Find out how one specialty manufacturer minimized machine downtime by managing automation program changes

Is your plant protected against human error, equipment failure, etc.? Who is making changes to the automation devices in your plant? Where is the latest version of the device program? What changes have been made to your device programs? If any of these questions cannot be easily answered, your plant is at risk for downtime, product loss, safety hazards, security breaches, loss of intellectual property and more. The increased use of plant floor automation to achieve production goals has created a dependency on industrial programmable devices such as PLC, CNC, HMI, Robots and drives.  Many of these programs are changed as adjustments to variables and logic are needed to continue smooth operation, but these changes also put the plant at risk. What happens if someone makes a change to a program that results in undesired performance, or corrupts the program due to inadvertent changes? If there is no backup the result is costly downtime.

For example, take SWEP, part of the Dover Corporation, that experienced unplanned stoppage due to an unmanaged change. SWEP is a leading supplier of compact brazed plate heat exchangers (BPHE) with six production plants in six countries. The SWEP plant in Slovakia manufactures BPHEs in high volumes using automated, PLC-controlled machines from a variety of vendors including Siemens and Allen-Bradley [Rockwell]. Any unplanned stoppages to these machines must be avoided, as these can result in costly delays to production and disruption to deliveries.

Prior to 2015, SWEP had no formal system in place for managing version control or changes to PLC programs – backups were made manually, with each SWEP site having its own policy for managing this. There were no scheduled backups or version control of PLC programs, either within one site or across multiple sites.

Martin Figura, Team Leader Production IT at SWEP Slovakia s.r.o, who is responsible for managing all production automation across SWEP, realized the problem with this process when a supplier was called in to the Slovakia plant to fix a problem on a critical production machine. As Figura explains: “To resolve the issue, the supplier made some changes to the relevant PLC code and uploaded these changes to the machine, which fixed the problem, but also accidentally uploaded the same changes to an identical machine located elsewhere in the plant. This resulted in an unplanned stoppage to the second machine. We had no PLC backup in place, although, fortunately, I’d made a backup of the PLC program a few days before, which enabled us to get the second machine back online later that day. However, this stoppage resulted in the plant losing half a day of production time, which was simply unacceptable.”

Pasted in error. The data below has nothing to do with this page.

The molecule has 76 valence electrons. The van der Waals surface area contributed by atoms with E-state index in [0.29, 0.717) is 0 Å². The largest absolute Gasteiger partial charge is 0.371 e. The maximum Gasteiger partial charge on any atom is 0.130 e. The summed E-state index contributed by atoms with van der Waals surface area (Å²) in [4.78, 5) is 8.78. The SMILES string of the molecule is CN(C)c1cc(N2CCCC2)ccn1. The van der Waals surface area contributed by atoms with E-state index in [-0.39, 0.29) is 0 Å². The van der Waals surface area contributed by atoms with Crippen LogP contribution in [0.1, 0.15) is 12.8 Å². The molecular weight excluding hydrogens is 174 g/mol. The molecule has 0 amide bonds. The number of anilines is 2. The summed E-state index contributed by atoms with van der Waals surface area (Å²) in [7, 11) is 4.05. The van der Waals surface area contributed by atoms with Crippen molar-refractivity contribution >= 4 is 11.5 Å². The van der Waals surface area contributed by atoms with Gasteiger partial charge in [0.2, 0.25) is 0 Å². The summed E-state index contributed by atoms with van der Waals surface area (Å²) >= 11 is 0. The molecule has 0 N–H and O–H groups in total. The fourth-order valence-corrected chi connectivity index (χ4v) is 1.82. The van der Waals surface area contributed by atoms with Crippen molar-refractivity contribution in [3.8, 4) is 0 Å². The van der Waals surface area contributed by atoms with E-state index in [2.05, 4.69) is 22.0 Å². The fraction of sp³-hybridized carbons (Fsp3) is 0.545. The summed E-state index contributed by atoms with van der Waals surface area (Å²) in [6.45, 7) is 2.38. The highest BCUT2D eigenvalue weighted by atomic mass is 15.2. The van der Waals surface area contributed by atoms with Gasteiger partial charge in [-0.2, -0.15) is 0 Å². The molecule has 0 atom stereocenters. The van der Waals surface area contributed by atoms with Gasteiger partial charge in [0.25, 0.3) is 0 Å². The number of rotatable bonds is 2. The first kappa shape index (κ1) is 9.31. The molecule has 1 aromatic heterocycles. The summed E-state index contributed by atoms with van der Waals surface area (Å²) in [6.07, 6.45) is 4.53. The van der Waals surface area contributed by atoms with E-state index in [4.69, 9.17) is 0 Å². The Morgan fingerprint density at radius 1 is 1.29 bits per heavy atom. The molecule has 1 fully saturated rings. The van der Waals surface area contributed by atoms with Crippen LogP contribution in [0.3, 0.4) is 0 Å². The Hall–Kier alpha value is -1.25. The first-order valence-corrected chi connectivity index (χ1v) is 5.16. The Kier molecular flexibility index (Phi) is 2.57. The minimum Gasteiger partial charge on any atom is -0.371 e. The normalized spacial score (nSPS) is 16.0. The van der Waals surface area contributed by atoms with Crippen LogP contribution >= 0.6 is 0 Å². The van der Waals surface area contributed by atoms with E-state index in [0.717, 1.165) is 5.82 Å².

To avoid future costly errors related to version control, this plant installed a Change Management System (CMS): MDT AutoSave. With AutoSave, SWEP can maintain an ancestor history of all PLC and non-PLC files on site. Particularly useful is AutoSave’s schedule compare feature that automatically compares the program in the device with a stored program. This feature detects and identifies changes between the programs so that designated users are immediately notified of changes that may have been unknown or unauthorized.

“Since introducing MDT Software’s AutoSave in January 2015, we’ve had a couple of incidents where the system has really proven its worth. Recently, one of our new operators accidentally deleted some operational parameters on a production machine PLC. I simply downloaded the latest version of the PLC code from AutoSave and within a few minutes had uploaded this to the machine. Prior to AutoSave, this would have taken us at least two hours to rectify,” said Figura. “Another unexpected benefit of introducing the software is that it has become a key part of our business-wide Disaster Recovery Policy. We know that if an unforeseen disaster should occur, we will always have access to the latest version of a PLC program, wherever the machine is located in the world.”

In a world where mistakes and unexpected failures never happen, an Automation CMS would not be necessary. Since that world does not exist, having a CMS is an imperative.

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